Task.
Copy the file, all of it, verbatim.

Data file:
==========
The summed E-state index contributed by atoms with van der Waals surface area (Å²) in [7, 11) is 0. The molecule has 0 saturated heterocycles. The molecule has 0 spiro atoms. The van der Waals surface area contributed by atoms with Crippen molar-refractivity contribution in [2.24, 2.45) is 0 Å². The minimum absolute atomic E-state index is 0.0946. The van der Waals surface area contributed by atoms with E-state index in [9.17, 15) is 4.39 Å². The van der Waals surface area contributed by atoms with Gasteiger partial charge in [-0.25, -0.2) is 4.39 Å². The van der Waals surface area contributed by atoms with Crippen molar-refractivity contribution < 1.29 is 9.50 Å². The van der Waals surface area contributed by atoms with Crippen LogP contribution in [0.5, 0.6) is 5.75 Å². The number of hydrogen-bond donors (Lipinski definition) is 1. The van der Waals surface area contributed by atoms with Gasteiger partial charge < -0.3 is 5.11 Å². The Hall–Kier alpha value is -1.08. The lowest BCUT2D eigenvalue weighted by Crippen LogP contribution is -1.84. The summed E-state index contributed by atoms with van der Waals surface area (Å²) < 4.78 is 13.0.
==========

The summed E-state index contributed by atoms with van der Waals surface area (Å²) in [7, 11) is 0. The molecule has 0 saturated heterocycles. The molecule has 0 spiro atoms. The van der Waals surface area contributed by atoms with Crippen molar-refractivity contribution in [2.24, 2.45) is 0 Å². The minimum absolute atomic E-state index is 0.0946. The van der Waals surface area contributed by atoms with E-state index in [9.17, 15) is 4.39 Å². The van der Waals surface area contributed by atoms with Gasteiger partial charge in [-0.25, -0.2) is 4.39 Å². The van der Waals surface area contributed by atoms with Crippen molar-refractivity contribution < 1.29 is 9.50 Å². The van der Waals surface area contributed by atoms with Crippen LogP contribution in [0.5, 0.6) is 5.75 Å². The number of hydrogen-bond donors (Lipinski definition) is 1. The van der Waals surface area contributed by atoms with Gasteiger partial charge < -0.3 is 5.11 Å². The Hall–Kier alpha value is -1.08. The lowest BCUT2D eigenvalue weighted by Crippen LogP contribution is -1.84. The summed E-state index contributed by atoms with van der Waals surface area (Å²) < 4.78 is 13.0.